The Glamorization of Overworking Pt. 2


Courtesy of Unsplash

Brooke Kruger, Opinion Writer

The United States has been proven to outperform Sweden, Norway, the Netherlands, Finland, Switzerland, and Austria in the workforce industry. The U.S. is also outranked by all of these countries on the World Happiness Survey, a survey designed to rank countries based on the happiness of their citizens. Coincidence? 

A New Zealand law firm that tried a 32-hour workweek saw a 24% improvement in work-life balance, creativity, attendance, and more equal job performance. A Sweden experiment offering six-hour workdays produced more efficient workers, turnover, and more profit. The U.S. takes none of these studies into consideration as it pushes to be the most overworked nation in the world.  

Americans equate working extreme hours with being successful. It has been engrained into the minds of citizens that no matter where you come from or the amount of money that you start out with, anybody can be successful with undying loyalty to hard work. With the portrayal and glamorization of “rags to riches” stories from films, celebrities work to prove that everybody can live the American dream with the right amount of effort. The “work-first” values system tempts citizens to believe that if they put their careers first, they will be successful and happy in all areas of their lives.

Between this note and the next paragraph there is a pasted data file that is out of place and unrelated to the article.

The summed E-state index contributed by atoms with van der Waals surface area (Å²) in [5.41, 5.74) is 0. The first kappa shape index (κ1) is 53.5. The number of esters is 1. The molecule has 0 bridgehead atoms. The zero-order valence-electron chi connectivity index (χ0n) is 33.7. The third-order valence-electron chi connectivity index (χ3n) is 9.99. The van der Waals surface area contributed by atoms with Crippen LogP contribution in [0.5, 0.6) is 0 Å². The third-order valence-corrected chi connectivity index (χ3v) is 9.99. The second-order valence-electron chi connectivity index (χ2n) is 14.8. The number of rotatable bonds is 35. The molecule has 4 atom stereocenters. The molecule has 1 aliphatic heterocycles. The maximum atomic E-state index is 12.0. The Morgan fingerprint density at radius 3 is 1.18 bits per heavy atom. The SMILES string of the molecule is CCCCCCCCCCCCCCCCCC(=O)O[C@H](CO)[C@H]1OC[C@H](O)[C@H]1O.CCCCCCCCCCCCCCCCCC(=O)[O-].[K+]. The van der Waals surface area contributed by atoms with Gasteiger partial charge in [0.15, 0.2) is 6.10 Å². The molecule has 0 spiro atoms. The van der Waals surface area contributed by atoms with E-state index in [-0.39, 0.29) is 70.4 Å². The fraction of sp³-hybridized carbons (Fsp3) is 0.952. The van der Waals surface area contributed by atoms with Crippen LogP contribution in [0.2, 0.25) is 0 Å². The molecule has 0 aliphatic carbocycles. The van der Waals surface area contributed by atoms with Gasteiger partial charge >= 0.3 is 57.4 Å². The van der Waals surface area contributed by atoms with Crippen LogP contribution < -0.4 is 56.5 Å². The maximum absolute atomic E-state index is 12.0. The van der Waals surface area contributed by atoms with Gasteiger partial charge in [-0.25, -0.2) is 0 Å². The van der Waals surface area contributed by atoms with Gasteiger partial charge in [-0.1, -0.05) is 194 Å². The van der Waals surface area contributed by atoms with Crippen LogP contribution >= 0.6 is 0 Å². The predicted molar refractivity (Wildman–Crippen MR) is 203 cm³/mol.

The American culture has ordinated the importance of working hard and centering extreme value around career choices and the amount of dedication to that career. “What do you do”, or “what do your parents do”, are questions that allow strangers to make immediate assumptions about an individual, based on if they deem their career to be respectable. People showing a passion and dedication to their work garner respect from their peers, proving their worth by the number of hours they work in a week. An individual’s value is not shown by their qualities and kindness, but by their particular display of commitment to their company.  

Still, think that the U.S. is not becoming the most overworked nation in the world? The International Labour Organization proved that “Americans work 137 more hours per year than Japanese workers, 260 more hours per year than British workers, and 499 more hours per year than French workers”. Along with that, at least 134 countries around the globe have mandated laws setting the maximum length of a workweek. The U.S. does not. The average American productivity rate in the workforce has increased by 400% since 1950, with employee profits raising only a fraction. Citizens generally do not fight for their working rights and usually choose to stay silent, normalizing the culture they have created.

Brooke Kruger is a Dakota Student Opinion Writer. She can be reached at [email protected]